Report reveals house price impact of Crossrail on property in London

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Statistics from CREA show little change in home sales

Report reveals house price impact of Crossrail on property in London

The effect of the Crossrail development on house prices in London is likely to be uneven with Tottenham Court Road the strongest performer, according to new research. Crossrail is the new railway line for London and the South East which will link Maidenhead and Heathrow in the west, to Shenfield and Abbey Wood in the east. It is described as one of the most significant infrastructure projects ever undertaken in the UK.

New stations are being built at Paddington, Tottenham Court Road, Bond Street, Farringdon, Liverpool Street, Whitechapel and Canary Wharf. Now research from Lang LaSalle suggests that Crossrail will contribute to residential price increases of between 6% and 19% above already strong house price inflation for new build property along the route.

Jones Lang LaSalle expects price growth of nearly 30% on average for all central London residential development by 2018. However, areas around Crossrail stations in the west of London are likely to see a lower price impact than Tottenham Court Road, Farringdon and Canary Wharf. Mainstream prices in these areas are expected to grow by 40% between now and when trains begin running in 2018.

‘Some local residential markets will see a greater benefit from Crossrail. For example, the perennial problem with Canary Wharf has been accessibility to Heathrow. Journey times will be cut to 40 minutes and convenience greatly improved for both employment and residential,’ said Adam Challis, head of Residential Research at Jones Lang LaSalle. ‘Farringdon will become a key transport connection being only one stop to Kings Cross/St Pancras International. Given that it is not even on the Central line at the moment, Crossrail will significantly increase its relevance,’ he explained.

‘Tottenham Court Road is the strongest performer in our research. This location is undergoing major regeneration made viable by Crossrail, with public realm improvements and new office and residential development. The East end of Oxford Street should re-join the area as a destination retail location,’ he said. ‘Almacantar’s plans for Centre Point, if approved, will generate new residential price records in the local market. This is all happening on the edge of the West End, the most expensive real estate market in the world,’ added Challis.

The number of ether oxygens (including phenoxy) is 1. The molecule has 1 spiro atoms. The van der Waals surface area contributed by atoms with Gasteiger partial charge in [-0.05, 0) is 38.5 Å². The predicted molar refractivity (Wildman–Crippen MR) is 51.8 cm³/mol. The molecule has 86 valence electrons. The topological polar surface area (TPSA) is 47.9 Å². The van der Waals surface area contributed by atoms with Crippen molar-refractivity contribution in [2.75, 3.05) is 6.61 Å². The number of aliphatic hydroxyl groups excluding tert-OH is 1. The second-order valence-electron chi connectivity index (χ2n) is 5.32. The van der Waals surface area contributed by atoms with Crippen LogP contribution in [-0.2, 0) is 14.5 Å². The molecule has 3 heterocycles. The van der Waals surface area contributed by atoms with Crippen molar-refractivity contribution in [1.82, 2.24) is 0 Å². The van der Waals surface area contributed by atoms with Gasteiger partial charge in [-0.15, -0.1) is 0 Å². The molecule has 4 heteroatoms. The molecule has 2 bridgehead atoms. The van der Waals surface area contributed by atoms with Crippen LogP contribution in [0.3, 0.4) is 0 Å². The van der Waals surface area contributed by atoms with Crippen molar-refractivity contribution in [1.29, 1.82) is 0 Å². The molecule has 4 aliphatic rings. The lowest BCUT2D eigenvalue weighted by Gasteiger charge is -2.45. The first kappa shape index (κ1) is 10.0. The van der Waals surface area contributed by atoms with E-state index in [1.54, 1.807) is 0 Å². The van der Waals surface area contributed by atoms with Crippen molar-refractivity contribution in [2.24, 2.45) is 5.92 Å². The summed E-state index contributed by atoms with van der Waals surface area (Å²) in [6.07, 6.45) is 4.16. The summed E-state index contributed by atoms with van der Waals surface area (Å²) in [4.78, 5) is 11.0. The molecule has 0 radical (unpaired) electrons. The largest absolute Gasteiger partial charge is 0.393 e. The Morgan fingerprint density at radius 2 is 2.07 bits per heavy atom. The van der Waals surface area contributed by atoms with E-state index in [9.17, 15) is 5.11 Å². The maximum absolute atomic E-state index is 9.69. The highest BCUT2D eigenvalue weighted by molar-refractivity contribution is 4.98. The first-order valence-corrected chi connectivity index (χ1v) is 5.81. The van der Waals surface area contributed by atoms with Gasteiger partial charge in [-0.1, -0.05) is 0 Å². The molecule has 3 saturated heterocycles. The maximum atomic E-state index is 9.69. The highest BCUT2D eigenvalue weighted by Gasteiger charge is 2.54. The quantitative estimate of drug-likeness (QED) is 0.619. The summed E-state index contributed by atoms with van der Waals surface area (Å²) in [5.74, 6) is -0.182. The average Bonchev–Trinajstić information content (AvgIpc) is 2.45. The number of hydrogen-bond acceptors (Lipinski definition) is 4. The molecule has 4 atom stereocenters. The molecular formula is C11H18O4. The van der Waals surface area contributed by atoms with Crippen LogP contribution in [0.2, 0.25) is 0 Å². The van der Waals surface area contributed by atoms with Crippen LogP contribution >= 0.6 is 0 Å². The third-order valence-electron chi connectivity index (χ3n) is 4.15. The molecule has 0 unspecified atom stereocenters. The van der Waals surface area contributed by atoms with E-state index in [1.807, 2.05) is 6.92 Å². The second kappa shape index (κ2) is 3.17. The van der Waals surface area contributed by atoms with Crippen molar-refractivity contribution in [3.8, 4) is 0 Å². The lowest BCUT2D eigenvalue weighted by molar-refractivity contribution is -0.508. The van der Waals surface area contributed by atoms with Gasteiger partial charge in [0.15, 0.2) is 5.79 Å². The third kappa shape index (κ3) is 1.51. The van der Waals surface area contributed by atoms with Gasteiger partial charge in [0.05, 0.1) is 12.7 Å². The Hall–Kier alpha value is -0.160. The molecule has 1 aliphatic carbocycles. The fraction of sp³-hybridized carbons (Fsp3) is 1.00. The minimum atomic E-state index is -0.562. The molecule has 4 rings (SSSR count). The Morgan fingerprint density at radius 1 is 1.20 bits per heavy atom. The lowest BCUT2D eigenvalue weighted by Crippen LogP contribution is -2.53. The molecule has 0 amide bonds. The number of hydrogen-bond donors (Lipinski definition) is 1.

Meanwhile, the Mayor of London, Boris Johnson, is urging affordable housing providers to step forward and claim a share of £100 million in funding to boost the supply of much needed homes in the capital. The new investment secured by the Mayor from the government forms the latest part of his pledge to safeguard the capital’s competitiveness by improving the housing options of working Londoners, as well as boosting jobs in the construction industry.

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The money, which is additional to the first £100 million Housing Covenant funding announced by the Mayor in September, will be targeted specifically towards housing providers who commit to starting construction on site by March 2015 at the latest. Developers, local authorities, charities and private organisations are all invited to bid for funding, which will be used to deliver affordable homes to own. The Mayor also wants to hear from organisations committed to bringing empty properties or under used commercial units back into use as affordable homes or to help London boroughs tackle homelessness – organisations interested in submitting bids in London will need to do so by 30 April.

‘This latest tranche of cash is another fantastic opportunity for housing providers in the capital to deliver the homes that this city desperately needs. Whether it’s for affordable homes to own, or to make better use of properties that lie empty or under used, the fund will help working Londoners across the capital and create valuable jobs in construction,’ said Johnson.

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